Desire is supposedly to be an erotic thriller, which means the title should have some plot significance. It does, but not really. The title refers to a perfume, Desire, which is at the center of the murder mystery.
McDonald quickly establishes the murder sequences as disturbing, not erotic, so having three of them just means three disturbing scenes. It’s unfortunate he didn’t give the female actors playing the victims bigger roles… they’re much better than most of his cast.
I suppose the genre assignment qualifies because the investigator is in a relationship with the main suspect. Kate Hodge plays a former cop (she has a deep dark secret involving an officer involved shooting—don’t worry, it’s not a rewarding revelation) who becomes a chief security officer for the perfume company. So when it’s involved in murders, she investigates, along with her old partner—still a cop—played by Robert Miranda. McDonald’s lame understanding of police procedure might make Desire worth a look as a comedy, but Miranda’s at least earnest. Not particularly good, but earnest.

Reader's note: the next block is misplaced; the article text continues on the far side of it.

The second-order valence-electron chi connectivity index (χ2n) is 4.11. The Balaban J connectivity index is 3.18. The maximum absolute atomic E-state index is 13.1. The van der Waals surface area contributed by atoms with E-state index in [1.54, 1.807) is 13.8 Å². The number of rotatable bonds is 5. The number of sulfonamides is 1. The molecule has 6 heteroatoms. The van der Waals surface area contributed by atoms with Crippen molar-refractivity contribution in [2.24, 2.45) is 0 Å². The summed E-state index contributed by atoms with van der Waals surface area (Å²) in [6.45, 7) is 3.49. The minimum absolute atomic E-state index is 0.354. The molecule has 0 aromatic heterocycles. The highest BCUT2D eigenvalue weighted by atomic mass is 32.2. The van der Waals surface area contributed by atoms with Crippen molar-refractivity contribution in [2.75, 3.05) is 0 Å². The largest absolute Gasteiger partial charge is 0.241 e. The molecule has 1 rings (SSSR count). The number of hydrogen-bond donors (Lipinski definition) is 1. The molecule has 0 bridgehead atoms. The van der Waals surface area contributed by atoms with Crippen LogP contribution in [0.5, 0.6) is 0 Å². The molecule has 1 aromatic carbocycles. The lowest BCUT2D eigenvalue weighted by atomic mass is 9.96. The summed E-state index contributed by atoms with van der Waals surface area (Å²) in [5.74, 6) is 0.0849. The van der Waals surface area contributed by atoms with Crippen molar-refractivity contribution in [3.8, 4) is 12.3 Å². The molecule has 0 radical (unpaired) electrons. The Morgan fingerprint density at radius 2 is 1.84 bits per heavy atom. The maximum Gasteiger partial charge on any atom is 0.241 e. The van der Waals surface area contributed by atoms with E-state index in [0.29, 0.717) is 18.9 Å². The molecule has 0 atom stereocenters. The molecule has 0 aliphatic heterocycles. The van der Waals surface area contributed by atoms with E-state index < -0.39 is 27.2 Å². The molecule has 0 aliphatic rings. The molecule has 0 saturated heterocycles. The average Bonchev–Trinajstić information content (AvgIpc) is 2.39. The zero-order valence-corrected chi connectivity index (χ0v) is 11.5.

As Hodge’s romantic interest, Martin Kemp is atrocious. He takes himself really seriously though.
Deborah Shelton’s in a small role, she’s even worse than Kemp.
Hodge manages to turn in a respectable performance, given the circumstances. She’s good with Miranda, like they were shooting Desire on breaks from a better movie.
McDonald’s direction is usually bad. He has okay ideas, just no idea how to frame them. The close-ups are, like Desire itself, bad.
Written and directed by Rodney McDonald; director of photography, John Huneck; edited by Michael Thibault; music by Richard Allen; production designer, Jane Cavedon; produced by Rick Conrad.
Starring Kate Hodge (Lauren Allen), Martin Kemp (Gordon Lewis), Robert Miranda (Nick Palermo), Deborah Shelton (Grace Lantel) and Gregg Daniel (Police Captain).